This may explain why it was not necessary to Kasher their vessels, comments the Rosh. But it does not explain why, having defeated and killed the armies of Sichon and Og, they did not need Haza'ah and Tevilah. After all, even those who hold that a gentile does not render Tamei through Ohel, agree that he does render Tamei through touching and carrying?

The Rosh therefore answers that Sichon and Og were different, inasmuch as they were considered part of Eretz Cana'an, and in connection with the conquest of Eretz Cana'an the Gemara in Chulin (17a) teaches us that everything became permitted, even Chazir, and even Tum'ah, in which case Yisrael did not require purification. And this is also inherent in Rashi in Devarim (1:4), who explains how Moshe waited until Yisrael had captured the land of Sichon and Og, which he describes as 'part of Eretz Yisrael', before rebuking them. Midyan, on the other hand, was certainly not considered part of Eretz Yisrael. Consequently, no Isur was waived, and there was no reason why the Dinim of Tum'ah should not apply.



And Their Judges Too

"And with their gods Hashem (Elokim) dispensed justice" (33:4), meaning that He destroyed them .

This is how most commentaries translate the word "Eloheihem" (see for example Targum Yonasan). The one exception is the Da'as Zekeinim mi'Ba'alei Tosfos, who translates "Elohim" as 'their judges', which is what the word often means (see for example Sh'mos 22:7).


Two of Each

" ... from the south to Kadesh Barne'a" (34:4).

It seems from this Pasuk that Kadesh Barne'a is part of Eretz Yisrael. But how can that be, asks the Da'as Zekeinim M.T (quoting Rav B'chor Shor), when Moshe Rabeinu, who never crossed the Yarden, sent the spies from Kadesh Barne'a, as the Pasuk in Yehoshua (14:7) testifies?

He therefore suggests that there were two places that bore the same name. Indeed, the Gemara in Makos states that there were two towns called Kadesh. Similarly, Rashi points out, there were two Hor ha'Hars, one on which Aharon ha'Kohen died, and the other, in the north-west of Eretz Yisrael, as the Torah describes (in Pasuk 7).


When Murder is Rampant

"Three of the cities you shall designate on the other side of the Yarden, and the other three in Eretz Cana'an ... " (35:14).

What, asks the Gemara in Makos (9b), in Eiver ha'Yarden three and in Eretz Yisrael also three! (Remember that only two and a half tribes dwelt in Eiver ha'Yarden, as against nine and a half in Eretz Yisrael).

Yes, the Gemara replies, in Gil'ad (of Menasheh) there were many murderers.

So what if there were, asks the Da'as Zekeinim mi'Ba'alei Tosfos? 'Murderers' implies people who kill be'meizid (intentionally), whereas the cities of refuge were for people who killed be'shogeg (unintentionally)?

No problem, he replies, the Gemara there (10b) has already described how G-d would bring together to one inn, two murderers, one be'shogeg and one be'meizid, each of whom had killed without witnesses. Once there, the former would be descending a ladder, when he would slip and fall, on top of the latter, who 'happened' to be sleeping at the foot of the ladder, and kill him. Only this time, there would be witnesses.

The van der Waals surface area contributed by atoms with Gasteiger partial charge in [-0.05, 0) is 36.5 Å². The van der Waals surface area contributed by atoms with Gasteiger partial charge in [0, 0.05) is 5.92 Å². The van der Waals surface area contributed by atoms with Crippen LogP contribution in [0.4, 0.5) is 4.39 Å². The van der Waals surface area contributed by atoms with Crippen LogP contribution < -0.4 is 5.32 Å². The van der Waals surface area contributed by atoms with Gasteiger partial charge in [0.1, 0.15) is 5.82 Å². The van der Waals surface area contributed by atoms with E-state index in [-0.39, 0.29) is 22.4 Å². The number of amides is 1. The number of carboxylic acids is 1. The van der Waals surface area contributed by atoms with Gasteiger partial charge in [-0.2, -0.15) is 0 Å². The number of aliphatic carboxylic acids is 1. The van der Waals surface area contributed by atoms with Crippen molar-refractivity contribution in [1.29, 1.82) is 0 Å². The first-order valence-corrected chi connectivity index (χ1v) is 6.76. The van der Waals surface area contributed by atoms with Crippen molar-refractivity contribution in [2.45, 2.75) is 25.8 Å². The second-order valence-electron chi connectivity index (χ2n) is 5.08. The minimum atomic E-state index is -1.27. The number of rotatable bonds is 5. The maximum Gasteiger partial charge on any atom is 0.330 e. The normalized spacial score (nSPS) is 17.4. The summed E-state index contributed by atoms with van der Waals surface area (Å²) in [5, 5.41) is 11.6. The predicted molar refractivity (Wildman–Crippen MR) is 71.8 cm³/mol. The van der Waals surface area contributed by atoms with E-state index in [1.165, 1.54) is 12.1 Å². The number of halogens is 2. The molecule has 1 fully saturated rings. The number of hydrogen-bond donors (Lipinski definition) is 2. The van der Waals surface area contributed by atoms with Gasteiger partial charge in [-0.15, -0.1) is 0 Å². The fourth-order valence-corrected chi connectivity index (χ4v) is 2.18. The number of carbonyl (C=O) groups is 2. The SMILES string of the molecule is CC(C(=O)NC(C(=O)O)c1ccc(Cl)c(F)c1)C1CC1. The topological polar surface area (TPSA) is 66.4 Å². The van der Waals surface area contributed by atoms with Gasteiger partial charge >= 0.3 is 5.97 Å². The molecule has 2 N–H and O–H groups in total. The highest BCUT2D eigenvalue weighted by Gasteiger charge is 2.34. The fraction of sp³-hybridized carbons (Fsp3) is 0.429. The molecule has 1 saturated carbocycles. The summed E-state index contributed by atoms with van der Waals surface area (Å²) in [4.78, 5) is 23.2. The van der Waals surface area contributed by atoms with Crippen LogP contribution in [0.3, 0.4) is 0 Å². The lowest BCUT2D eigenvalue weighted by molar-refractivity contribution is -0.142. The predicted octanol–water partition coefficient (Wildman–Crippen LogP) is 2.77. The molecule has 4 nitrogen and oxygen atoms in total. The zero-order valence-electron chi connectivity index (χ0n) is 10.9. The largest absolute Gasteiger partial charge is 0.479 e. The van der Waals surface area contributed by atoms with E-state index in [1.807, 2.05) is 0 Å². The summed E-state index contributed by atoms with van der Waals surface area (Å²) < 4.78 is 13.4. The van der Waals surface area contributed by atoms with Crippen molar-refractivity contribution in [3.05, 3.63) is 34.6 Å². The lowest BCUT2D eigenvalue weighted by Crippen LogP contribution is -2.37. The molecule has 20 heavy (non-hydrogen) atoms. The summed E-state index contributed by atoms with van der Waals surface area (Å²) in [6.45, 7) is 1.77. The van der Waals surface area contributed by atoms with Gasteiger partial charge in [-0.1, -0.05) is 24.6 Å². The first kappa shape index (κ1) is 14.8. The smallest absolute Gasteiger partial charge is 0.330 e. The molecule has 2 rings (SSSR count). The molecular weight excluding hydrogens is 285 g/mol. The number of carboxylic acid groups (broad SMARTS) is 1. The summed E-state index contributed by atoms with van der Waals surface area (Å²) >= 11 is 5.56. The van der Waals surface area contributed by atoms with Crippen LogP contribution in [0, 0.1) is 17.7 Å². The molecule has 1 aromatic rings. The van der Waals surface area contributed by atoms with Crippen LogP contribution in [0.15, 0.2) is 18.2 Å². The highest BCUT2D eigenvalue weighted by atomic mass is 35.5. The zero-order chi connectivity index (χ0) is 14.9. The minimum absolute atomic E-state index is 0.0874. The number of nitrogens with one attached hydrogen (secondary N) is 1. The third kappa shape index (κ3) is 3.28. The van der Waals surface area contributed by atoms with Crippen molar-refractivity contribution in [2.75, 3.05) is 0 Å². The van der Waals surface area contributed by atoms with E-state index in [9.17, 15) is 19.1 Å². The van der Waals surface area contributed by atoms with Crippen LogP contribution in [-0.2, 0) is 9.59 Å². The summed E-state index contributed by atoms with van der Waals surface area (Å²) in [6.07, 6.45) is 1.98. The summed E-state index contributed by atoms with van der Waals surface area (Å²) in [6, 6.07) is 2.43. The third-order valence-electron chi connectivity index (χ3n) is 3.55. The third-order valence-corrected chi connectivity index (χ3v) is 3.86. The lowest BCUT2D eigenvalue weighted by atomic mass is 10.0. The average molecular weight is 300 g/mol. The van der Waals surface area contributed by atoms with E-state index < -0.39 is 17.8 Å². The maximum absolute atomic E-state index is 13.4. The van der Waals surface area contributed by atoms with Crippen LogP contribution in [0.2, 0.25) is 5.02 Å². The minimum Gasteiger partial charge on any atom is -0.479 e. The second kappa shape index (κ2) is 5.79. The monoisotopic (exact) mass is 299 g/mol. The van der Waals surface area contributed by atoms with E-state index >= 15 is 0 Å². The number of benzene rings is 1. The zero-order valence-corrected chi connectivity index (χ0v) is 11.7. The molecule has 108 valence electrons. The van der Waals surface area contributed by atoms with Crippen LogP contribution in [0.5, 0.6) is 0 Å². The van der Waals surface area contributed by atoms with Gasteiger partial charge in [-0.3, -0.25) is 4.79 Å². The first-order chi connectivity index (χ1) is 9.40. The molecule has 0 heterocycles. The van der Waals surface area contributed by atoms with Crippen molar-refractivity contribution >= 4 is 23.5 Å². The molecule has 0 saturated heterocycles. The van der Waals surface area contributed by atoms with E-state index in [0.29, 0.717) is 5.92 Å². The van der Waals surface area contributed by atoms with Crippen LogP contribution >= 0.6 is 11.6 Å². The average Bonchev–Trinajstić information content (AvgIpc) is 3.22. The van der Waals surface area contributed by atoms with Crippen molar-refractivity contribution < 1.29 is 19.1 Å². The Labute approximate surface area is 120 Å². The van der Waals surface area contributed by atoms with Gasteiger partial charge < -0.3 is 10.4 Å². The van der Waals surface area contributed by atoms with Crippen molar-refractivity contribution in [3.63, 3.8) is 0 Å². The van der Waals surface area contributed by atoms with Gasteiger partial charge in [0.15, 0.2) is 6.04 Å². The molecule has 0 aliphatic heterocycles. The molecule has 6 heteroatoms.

The Da'as Zekeinim's answer however, is seemingly inadequate. The Gemara is speaking in a case where there were two categories of murderers to begin with. And what's more, the prime purpose of G-d's manoevering there, was to punish the murderer be'shogeg (because if it was to punish the murderer be'meizid, He didn't need a murderer be'shogeg to perform that task. Why, the murderer be'Meizid could just as well have lost his footing and fallen off the ladder himself).

So the question remains, how did the fact that there were many murderers in Gil'ad justify additional cities of refuge for murderers be'shogeg?

It therefore seems to me that people do not tend to sin be'shogeg unless they are already lax in that particular area of Halachah, and tend to transgress it be'Meizid. Someone who is lax in a certain Mitzvah will inevitably transgress it more often - be'shogeg as well as be'meizid. The logic behind this being that a person who does not really care about a particular issue will never guard himself against transgressing it, be it be'Shogeg or be'Meizid. And the same will apply to a society which is lax in a certain area. Consequently, if murder was common in Gil'ad, many murders be'shogeg are bound to have taken place there too.

And that is what Chazal meant when they said 'in Gil'ad there were many murderers' - be'meizid, but inevitably be'shogeg, too.


Yo'av ben Tzeruyah

"And you shall not take a ransom from a murderer" (35:31).

Should he run to a city of refuge to escape the death penalty, the Da'as Zekeinim M.T explains, one takes him from there and puts him to death. And what's more, even with regard to someone who seizes the 'horns' of the Mizbe'ach, the Torah writes in Yisro (21:14) "from My Mizbe'ach you shall take him to die".

And so we find with Yo'av, captain of the army of David, who fled to the 'Tent of Hashem' and took hold of the 'horns'' of the Mizbe'ach.

The question is, asks the Da'as Zekeinim M.T., how Yo'av, who was an outstanding Talmid-Chacham and head of the Sanhedrin, could even think that he would escape the death-penalty by doing so?

Not at all, he replies; that wasn't his intention. Yo'av knew that someone who is killed by the Beis-Din is not buried in the family tomb, but in a special graveyard reserved for those killed by the Beis-Din. So to ensure that he did not suffer such a fate, he held on to the horns of the Mizbe'ach. In this way, he hoped that Beneyahu ben Yehoyada, who had been sent to take him to Beis-Din, would kill him as an emissary of the king. And in this way, he would not forfeit his rights to be buried in his family tomb.


Chazal explain that David asked his son Shlomoh to arrange for the death of Yo'av, for divulging the contents of the letter that he (David) had written, instructing him to see to it that Uriyah ha'Chiti was killed in battle (albeit under heavy pressure).